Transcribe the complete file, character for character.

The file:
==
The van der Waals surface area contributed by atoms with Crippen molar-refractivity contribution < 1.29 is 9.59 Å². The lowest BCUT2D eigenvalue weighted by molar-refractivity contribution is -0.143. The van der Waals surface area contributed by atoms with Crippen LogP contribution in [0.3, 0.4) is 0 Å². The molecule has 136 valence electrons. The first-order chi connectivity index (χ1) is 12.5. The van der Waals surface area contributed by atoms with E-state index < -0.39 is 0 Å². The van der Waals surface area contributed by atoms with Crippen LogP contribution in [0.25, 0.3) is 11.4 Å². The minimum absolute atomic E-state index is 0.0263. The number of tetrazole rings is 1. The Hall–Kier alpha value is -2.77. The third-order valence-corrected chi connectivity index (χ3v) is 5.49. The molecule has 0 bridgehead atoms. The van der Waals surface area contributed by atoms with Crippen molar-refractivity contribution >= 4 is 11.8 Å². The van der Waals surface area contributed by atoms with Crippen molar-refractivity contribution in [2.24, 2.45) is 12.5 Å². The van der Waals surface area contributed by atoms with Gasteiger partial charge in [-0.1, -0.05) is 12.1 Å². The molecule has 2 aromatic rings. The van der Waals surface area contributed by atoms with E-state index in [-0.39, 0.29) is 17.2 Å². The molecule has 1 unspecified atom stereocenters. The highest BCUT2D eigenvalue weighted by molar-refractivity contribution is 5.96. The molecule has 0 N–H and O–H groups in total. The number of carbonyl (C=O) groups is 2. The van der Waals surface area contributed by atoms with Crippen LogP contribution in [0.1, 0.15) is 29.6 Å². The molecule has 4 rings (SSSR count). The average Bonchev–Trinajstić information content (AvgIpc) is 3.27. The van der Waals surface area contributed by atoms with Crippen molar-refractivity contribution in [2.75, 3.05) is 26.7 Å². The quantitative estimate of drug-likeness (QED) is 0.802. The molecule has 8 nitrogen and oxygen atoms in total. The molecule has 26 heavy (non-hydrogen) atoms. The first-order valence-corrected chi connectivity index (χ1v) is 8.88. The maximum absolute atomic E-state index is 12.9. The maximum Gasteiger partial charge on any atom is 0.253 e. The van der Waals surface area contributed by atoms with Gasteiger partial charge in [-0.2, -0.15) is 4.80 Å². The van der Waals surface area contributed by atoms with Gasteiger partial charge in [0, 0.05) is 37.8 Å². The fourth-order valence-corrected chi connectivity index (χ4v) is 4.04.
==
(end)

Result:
The van der Waals surface area contributed by atoms with Crippen molar-refractivity contribution < 1.29 is 9.59 Å². The lowest BCUT2D eigenvalue weighted by molar-refractivity contribution is -0.143. The van der Waals surface area contributed by atoms with Crippen LogP contribution in [0.3, 0.4) is 0 Å². The molecule has 136 valence electrons. The first-order chi connectivity index (χ1) is 12.5. The van der Waals surface area contributed by atoms with E-state index < -0.39 is 0 Å². The van der Waals surface area contributed by atoms with Crippen LogP contribution in [0.25, 0.3) is 11.4 Å². The minimum absolute atomic E-state index is 0.0263. The number of tetrazole rings is 1. The Hall–Kier alpha value is -2.77. The third-order valence-corrected chi connectivity index (χ3v) is 5.49. The molecule has 0 bridgehead atoms. The van der Waals surface area contributed by atoms with Crippen molar-refractivity contribution >= 4 is 11.8 Å². The van der Waals surface area contributed by atoms with Crippen molar-refractivity contribution in [2.24, 2.45) is 12.5 Å². The van der Waals surface area contributed by atoms with Gasteiger partial charge in [-0.1, -0.05) is 12.1 Å². The molecule has 2 aromatic rings. The van der Waals surface area contributed by atoms with E-state index in [-0.39, 0.29) is 17.2 Å². The molecule has 1 unspecified atom stereocenters. The highest BCUT2D eigenvalue weighted by molar-refractivity contribution is 5.96. The molecule has 0 N–H and O–H groups in total. The number of carbonyl (C=O) groups is 2. The van der Waals surface area contributed by atoms with Crippen LogP contribution in [0.1, 0.15) is 29.6 Å². The molecule has 4 rings (SSSR count). The average Bonchev–Trinajstić information content (AvgIpc) is 3.27. The van der Waals surface area contributed by atoms with Crippen molar-refractivity contribution in [2.75, 3.05) is 26.7 Å². The quantitative estimate of drug-likeness (QED) is 0.802. The molecule has 8 nitrogen and oxygen atoms in total. The molecule has 26 heavy (non-hydrogen) atoms. The first-order valence-corrected chi connectivity index (χ1v) is 8.88. The maximum absolute atomic E-state index is 12.9. The maximum Gasteiger partial charge on any atom is 0.253 e. The van der Waals surface area contributed by atoms with Gasteiger partial charge in [-0.2, -0.15) is 4.80 Å². The van der Waals surface area contributed by atoms with Gasteiger partial charge in [0, 0.05) is 37.8 Å². The fourth-order valence-corrected chi connectivity index (χ4v) is 4.04.